After a few weeks (months?) of this create/lose pattern, I bought a 1530 datasette.  A few more weeks of waiting (and waiting and waiting more) for programs/sequences to save/load off of tape, I bought (I believe with the assistance of another band member) a 1541 floppy drive!  Ahhhhhh sweet, sweet 1541.  I had gone through programming time warp hell.  Spending hours/days typing in programs for a few minutes/hours of play time.  I had earned this.  This 170k per side, 5-1/4" wonder of magnetic technology was my reward.  Since all my money had gone towards hardware, I had little remaining for software.  Hmmmm... what to do?  I did pay for some MIDI software; Passport's MIDI PLUS/4 & PLUS/8 cartridge/software packs, Passport's MasterTracks etc., but there were too many different titles available and I wanted all of it to feed my music creation hunger.  Enter copy programs and learning assembly language.  

I got into a nice routine of stopping by music stores and asking the keyboard sales person if I could "try" to copy some MIDI software; sequencers, keyboard sound editing and backup utilities etc.  We would discuss how copying never works, the copy protection thwarting all attempts at duplication, and how cool it would be "IF" it worked?  I would get them thinking and curious enough that they would almost always allow me to try.  Of course, it would never work.  The copied disk would not load the program, flashing the words "Error - copy" or something similar, proving to the sales person I didn't know what I was doing and I did not have a copy of the software.  Or did I?  By utilizing disk sector editing, I was able to load in a sector of assembly code from disk at home, write down the numbers on a legal pad and spend hours looking up the mnemonic opcodes.  I was able to reverse engineer a few manufacturer's copy protection, saving my changes directly back to individual disk sectors, allowing the copied program to load without issue.  Necessity really is a mother!

Eventually, I was using the C64 to play extra keyboard parts live with the band.  The bass line to Phil Collins' "Susudio" took maybe two days to enter and edit so it would play correctly without locking up, but gave our band a unique "sound" that other bands weren't able to produce:  That sequenced, quantized, 24 pulses per quarter note sweetness locked to our Oberheim DX drum machine!   We didn't try to hide the fact that we were sequencing live.  The click track would be playing through the drummer's on stage monitor for everyone to hear.  Playing live instruments sync'd to a computer MIDI track was hip and cool.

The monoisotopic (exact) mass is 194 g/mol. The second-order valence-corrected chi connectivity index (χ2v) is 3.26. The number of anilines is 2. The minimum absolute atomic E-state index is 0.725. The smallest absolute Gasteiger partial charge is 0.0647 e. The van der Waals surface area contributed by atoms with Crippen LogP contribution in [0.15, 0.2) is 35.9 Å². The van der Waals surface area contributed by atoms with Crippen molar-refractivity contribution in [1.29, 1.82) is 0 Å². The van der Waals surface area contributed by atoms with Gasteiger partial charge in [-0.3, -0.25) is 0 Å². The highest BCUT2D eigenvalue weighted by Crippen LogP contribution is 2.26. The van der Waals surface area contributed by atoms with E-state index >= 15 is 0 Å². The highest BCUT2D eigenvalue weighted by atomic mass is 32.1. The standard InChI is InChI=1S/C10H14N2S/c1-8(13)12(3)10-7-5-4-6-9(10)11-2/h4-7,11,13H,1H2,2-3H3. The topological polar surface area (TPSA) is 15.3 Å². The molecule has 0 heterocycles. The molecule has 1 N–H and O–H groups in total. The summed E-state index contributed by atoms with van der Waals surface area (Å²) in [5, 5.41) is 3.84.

I left the band, gaining full time sales employment at one of the music stores that so graciously nurtured my hackster beginnings.  Along with an SX-64 for demonstrating MIDI software, they had an in-store electronics repair person who, over the next two years or so, taught me about TTL and CMOS digital electronic design (solely on a hobbyist level).  After a while, he had me etching double-sided circuit boards in my oven that would become lighting control extensions to MIDI via the C64 user port.  I was playing out with local musicians here and there, controlling the lights with my home-brew lighting board that operated from its own track in the MIDI sequencer running on the C64.    

After a few years working there, I was picked up by a popular recording artist to program and play keyboards on the road for his upcoming tour.  That led to me moving out here to Los Angeles and selling keyboards at the Guitar Center on Sunset Blvd.   That, in turn, led to me being picked up by a huge recording artist for her upcoming 10 month world tour.  I spent the next few years programming in studios and on the road for various artists.  Whereas I had moved on to PC/Mac-based audio/MIDI systems, I had successfully combined my two loves, computers and music.

That almost seems like another life to me as I am now a full-time software engineer, using the Ruby on Rails framework to create internal tools for a major multi-media company.   I am looking forward to reconnecting to both my music and C64, letting the experience of that drive this blog. 

I knew about utility cartridges over the years such as the SuperCPU, 1541U, chameleon and the RRnet Ethernet card, but when I found out CommodoreServer.com allowed a C64 to communicate over the Internet via a userport-based RS232-to-Ethernet connection, allowing the cartridge port to be used at the same time, I knew it was once again time to pull the ol' 8-bit C64 system out of storage and give it a new life online.  Over the coming months in this blog, I will be documenting various C64 activities I've experienced over the years, as well as some new ones I've always wanted to try.  I will be covering hardware (both old/new and even some of my own design), software (same), music (original), MIDI and anything else I can think of that can (and should) be done on a trusty ol' C64.  I have been scouring eBay & craigslist for Commodore products I used to have or always wanted but couldn't afford as well as ordered a Comet64 Ethernet card and 1541U-II cart.  I will be providing images of products and projects, and videos of processes, hopefully inspiring some others to do the same.  Long live the Commodore 64!